SMSF trustees should avoid any property purchasing arrangements involving loans from a unit trust to fund the acquisition as they are likely to breach the sole purpose test, according to an SMSF specialist.
SMSF Alliance principal David Busoli said he recently rejected a proposed property acquisition using a loan from a widely held unit trust, despite some funds having similar arrangements pass an ATO audit, because of the conditional nature built into the arrangement.
“SMSF members, in their individual capacities, contract to purchase a property of their choice. The same individuals, as SMSF trustees, arrange for their SMSF to invest into a widely held unit trust,” Busoli said in an update to his clients, adding the unit trust held genuine investments and was not focused on SMSF investors.
“The unit trust then provides the individuals with an advance of up to 97.5 per cent of the property’s purchase price at commercial rates secured by a first mortgage over the property. The loan-to-value ratio is based on the amount invested by the SMSF in the unit trust.”
He said this arrangement appears similar to an SMSF investing in bank shares prior to the trustees, as individuals, approaching the bank for a home loan.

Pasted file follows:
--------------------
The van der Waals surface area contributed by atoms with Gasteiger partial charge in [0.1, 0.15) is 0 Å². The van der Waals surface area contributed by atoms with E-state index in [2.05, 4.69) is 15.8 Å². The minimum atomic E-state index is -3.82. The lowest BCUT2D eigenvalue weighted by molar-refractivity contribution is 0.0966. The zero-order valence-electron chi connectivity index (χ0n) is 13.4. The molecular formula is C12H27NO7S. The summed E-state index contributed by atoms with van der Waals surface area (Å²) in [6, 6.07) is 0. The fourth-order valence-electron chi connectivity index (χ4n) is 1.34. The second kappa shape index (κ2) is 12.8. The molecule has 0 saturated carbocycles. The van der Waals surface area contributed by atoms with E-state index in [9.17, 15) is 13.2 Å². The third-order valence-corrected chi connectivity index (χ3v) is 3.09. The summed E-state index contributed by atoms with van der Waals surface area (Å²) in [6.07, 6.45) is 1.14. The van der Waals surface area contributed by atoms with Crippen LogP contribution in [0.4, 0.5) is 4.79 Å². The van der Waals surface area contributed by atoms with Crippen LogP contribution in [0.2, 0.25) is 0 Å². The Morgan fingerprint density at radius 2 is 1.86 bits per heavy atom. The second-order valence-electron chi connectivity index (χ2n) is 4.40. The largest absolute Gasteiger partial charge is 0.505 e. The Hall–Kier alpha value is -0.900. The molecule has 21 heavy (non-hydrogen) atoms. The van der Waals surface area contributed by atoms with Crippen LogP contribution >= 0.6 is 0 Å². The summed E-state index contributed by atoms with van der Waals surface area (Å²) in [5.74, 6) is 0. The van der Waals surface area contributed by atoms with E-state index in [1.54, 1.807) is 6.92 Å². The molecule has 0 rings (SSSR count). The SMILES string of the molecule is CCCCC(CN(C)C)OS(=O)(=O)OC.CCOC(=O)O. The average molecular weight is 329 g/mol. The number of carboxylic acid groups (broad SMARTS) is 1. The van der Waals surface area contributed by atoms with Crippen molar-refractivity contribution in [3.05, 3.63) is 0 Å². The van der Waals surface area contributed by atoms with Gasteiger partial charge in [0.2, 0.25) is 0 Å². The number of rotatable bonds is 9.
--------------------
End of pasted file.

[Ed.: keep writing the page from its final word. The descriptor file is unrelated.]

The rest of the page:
“If the bank regarded the investment in its shares as a basis for their loan approval, then it would be similar, but it doesn’t,” he said.
“As the loans to the individuals are conditional on their SMSF’s level of investment in the unit trust, it looks like a clear breach of the sole purpose test to me.”
He added the previous successful audits for these arrangements may have been because the “true nexus” between the investment and the loan were not properly considered.
“If a tree falls in the forest and no one saw it, did it happen? Yes, it did,” he said.
“I would not be prepared to enter into an SMSF arrangement with such an embedded flaw on the basis that it might never be seen.”